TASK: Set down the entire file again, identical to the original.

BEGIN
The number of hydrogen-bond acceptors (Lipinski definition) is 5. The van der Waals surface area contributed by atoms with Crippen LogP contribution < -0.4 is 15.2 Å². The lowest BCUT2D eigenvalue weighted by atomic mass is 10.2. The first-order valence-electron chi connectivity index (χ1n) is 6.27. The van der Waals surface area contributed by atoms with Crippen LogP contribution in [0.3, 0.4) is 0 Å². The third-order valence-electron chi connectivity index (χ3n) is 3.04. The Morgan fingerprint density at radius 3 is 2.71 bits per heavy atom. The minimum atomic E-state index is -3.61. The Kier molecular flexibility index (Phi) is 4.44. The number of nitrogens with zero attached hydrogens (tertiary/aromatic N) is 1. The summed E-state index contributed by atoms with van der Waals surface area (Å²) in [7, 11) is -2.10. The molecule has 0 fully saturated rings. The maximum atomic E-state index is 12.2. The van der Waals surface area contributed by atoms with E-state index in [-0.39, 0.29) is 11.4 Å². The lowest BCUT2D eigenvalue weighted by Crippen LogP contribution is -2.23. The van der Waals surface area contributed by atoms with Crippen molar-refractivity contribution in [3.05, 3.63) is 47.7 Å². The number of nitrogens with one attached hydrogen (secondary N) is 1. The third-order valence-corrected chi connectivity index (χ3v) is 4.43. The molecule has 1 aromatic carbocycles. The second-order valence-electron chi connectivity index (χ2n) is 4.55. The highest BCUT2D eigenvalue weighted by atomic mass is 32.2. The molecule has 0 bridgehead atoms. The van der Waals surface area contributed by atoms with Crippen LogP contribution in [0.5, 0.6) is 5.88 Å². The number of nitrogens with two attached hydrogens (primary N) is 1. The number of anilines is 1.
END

The number of hydrogen-bond acceptors (Lipinski definition) is 5. The van der Waals surface area contributed by atoms with Crippen LogP contribution < -0.4 is 15.2 Å². The lowest BCUT2D eigenvalue weighted by atomic mass is 10.2. The first-order valence-electron chi connectivity index (χ1n) is 6.27. The van der Waals surface area contributed by atoms with Crippen LogP contribution in [0.3, 0.4) is 0 Å². The third-order valence-electron chi connectivity index (χ3n) is 3.04. The Morgan fingerprint density at radius 3 is 2.71 bits per heavy atom. The minimum atomic E-state index is -3.61. The Kier molecular flexibility index (Phi) is 4.44. The number of nitrogens with zero attached hydrogens (tertiary/aromatic N) is 1. The summed E-state index contributed by atoms with van der Waals surface area (Å²) in [7, 11) is -2.10. The molecule has 0 fully saturated rings. The maximum atomic E-state index is 12.2. The van der Waals surface area contributed by atoms with E-state index in [-0.39, 0.29) is 11.4 Å². The lowest BCUT2D eigenvalue weighted by Crippen LogP contribution is -2.23. The van der Waals surface area contributed by atoms with Crippen molar-refractivity contribution in [3.05, 3.63) is 47.7 Å². The number of nitrogens with one attached hydrogen (secondary N) is 1. The third-order valence-corrected chi connectivity index (χ3v) is 4.43. The molecule has 1 aromatic carbocycles. The second-order valence-electron chi connectivity index (χ2n) is 4.55. The highest BCUT2D eigenvalue weighted by atomic mass is 32.2. The molecule has 0 bridgehead atoms. The van der Waals surface area contributed by atoms with Crippen LogP contribution in [0.5, 0.6) is 5.88 Å². The number of nitrogens with two attached hydrogens (primary N) is 1. The number of anilines is 1.